What I’m about to say may seem sacrilegious to some of you, but here it is. Don’t vote.
Before you think I’ve totally lost it, hear me out. The above is not a blanket statement. Yes, I think that everyone should vote, but not everyone should vote.
The other day, I was looking at a slide show of Toronto’s mayoral candidates. I found myself joking, “Hey, I’d vote for that guy! I like the hat” (actually, there were two people with fine haberdashers from whom to choose). Or, “Wow, that guy looks pissed just to have his picture taken – he’d probably snap the first time his proposal was voted down by council.”
Yes, it allowed for a few moments of levity, but that was quickly overshadowed by a combination of fear and dread. After all, I was just having a little fun, but I’d never actually base my vote on something as trivial as appearances.
Unfortunately, some people do. That’s no joke — in fact, it’s downright scary.
In my youth, I held idealistic views that everyone has an obligation to get out and vote. We’ve been given this privilege in a world where so many others don’t have those basic freedoms, I’d argue, so we must exercise our right to vote.
Now? Not so much. After all, voting may be a right, but it’s also a privilege. And with that privilege comes an obligation to use it properly.
Voting is so much more than just heading down to some musty Church basement or high school gymnasium. That simple act of voting should be representative of an incredible responsibility. It’s not just about selecting a name in the moment – it’s about learning about the candidates and the policies for which they stand, exploring the viability of their promises, and choosing the candidate who best represents either your interest or what you feel are the community’s best interests.
And the responsibility does not just end at the polls. As voters, we have a continued responsibility to hold our elected officials accountable for their actions.
So how many people actually take this responsibility seriously? Hopefully more than I think, but I fear that number represents a minority of people who do go to the polls. Instead, how many people vote based on name recognition? Or based upon what a parent or spouse does? Is it that far-fetched to think that the prettiest or largest campaign sign or catchiest slogan can have more of an impact on an election than policy, honesty, and talent?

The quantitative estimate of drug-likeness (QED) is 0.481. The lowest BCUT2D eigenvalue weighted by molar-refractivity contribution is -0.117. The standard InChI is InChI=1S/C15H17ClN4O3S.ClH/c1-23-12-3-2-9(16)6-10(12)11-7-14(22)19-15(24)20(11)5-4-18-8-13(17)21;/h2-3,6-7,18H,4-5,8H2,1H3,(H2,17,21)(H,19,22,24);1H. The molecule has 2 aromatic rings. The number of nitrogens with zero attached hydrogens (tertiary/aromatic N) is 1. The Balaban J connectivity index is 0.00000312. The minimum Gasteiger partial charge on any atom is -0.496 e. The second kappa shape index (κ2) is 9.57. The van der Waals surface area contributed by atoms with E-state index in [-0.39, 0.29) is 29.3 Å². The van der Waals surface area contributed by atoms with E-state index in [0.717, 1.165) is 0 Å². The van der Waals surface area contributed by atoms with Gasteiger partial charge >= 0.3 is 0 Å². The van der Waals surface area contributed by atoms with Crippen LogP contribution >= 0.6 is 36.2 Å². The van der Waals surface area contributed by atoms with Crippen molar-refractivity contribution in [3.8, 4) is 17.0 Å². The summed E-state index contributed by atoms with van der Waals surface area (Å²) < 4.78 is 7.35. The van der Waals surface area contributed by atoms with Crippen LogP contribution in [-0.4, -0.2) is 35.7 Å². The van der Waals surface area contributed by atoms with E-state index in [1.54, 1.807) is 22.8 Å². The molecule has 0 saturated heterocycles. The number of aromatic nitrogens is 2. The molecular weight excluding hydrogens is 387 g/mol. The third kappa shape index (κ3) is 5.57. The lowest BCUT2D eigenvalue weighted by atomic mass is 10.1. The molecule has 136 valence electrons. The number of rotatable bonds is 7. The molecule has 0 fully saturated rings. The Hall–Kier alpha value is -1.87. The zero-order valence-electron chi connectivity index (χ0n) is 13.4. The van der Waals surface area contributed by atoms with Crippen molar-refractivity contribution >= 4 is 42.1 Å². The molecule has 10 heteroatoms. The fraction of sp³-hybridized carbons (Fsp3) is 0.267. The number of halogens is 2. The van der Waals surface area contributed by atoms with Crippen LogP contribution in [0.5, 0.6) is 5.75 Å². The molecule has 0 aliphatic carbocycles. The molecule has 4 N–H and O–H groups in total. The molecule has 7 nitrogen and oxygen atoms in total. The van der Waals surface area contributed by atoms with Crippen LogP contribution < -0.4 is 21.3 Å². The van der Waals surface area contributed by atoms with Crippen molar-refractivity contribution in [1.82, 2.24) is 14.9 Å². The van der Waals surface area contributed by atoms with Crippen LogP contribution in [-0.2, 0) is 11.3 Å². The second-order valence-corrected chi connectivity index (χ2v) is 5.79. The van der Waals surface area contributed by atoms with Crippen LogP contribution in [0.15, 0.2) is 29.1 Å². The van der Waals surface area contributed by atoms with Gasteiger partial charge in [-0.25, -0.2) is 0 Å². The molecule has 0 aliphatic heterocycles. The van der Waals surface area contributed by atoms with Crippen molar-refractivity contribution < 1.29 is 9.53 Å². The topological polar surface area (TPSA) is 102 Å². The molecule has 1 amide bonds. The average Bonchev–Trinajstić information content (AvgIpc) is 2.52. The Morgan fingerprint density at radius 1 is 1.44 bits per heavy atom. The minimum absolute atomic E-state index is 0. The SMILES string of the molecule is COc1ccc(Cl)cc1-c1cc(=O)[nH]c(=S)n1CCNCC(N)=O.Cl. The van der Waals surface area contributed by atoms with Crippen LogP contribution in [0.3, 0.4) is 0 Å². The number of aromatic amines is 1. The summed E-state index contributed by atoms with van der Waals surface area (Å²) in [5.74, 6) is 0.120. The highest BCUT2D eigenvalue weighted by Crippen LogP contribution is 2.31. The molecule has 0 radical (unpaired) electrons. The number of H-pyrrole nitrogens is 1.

Yeah, but everyone has the right to vote, you may say. True. But – like free speech – that’s a right that must be shown the proper respect. Free speech doesn’t absolve one of slanderous or libellous statements. So why should the right to vote be held in such low regard, overall?
Imagine this scenario: you and a co-worker are tasked with sourcing tenders for a multi-million dollar project. You put in hours of research, do background fact-checking, examine all available options, weigh them against each other, and prepare a comprehensive final report. Your co-worker, on the other hand, simply picked the option that was printed on the prettiest paper. Now, after your presentation to management you find out that both of your recommendations will have equal weight.
You’d be upset — and rightfully so. Now why would you feel any different if you put in the time to make an informed vote, you took your responsibility seriously, and you performed an act that you hope will be of benefit to the community at large. Meanwhile, your moronic neighbour stumbled out of bed, threw on a bathrobe, and eeny-meeny-miney-mo’ed his ballot. Both votes count equally. Should they?
I’m not saying everyone should have to obtain an advanced degree in political science to vote, but we should all, at the very least, at least take a few moments to understand where the candidates stand on the issues that are important to us.
It’s not that tough in today’s information-saturated society. A few clicks of a mouse, or a few flips of a newspaper, and you can get a rudimentary understanding of the candidates and their position. If you can’t bring yourself to do that, then don’t bother voting.
Everyone can vote and, in an ideal world, everyone should vote. Of course, in an ideal world everyone would know for whom they’re voting and why.
If you can’t be bothered to do that — if you can’t be bothered to care for something that’s this important, then do us all a favour. Don’t vote.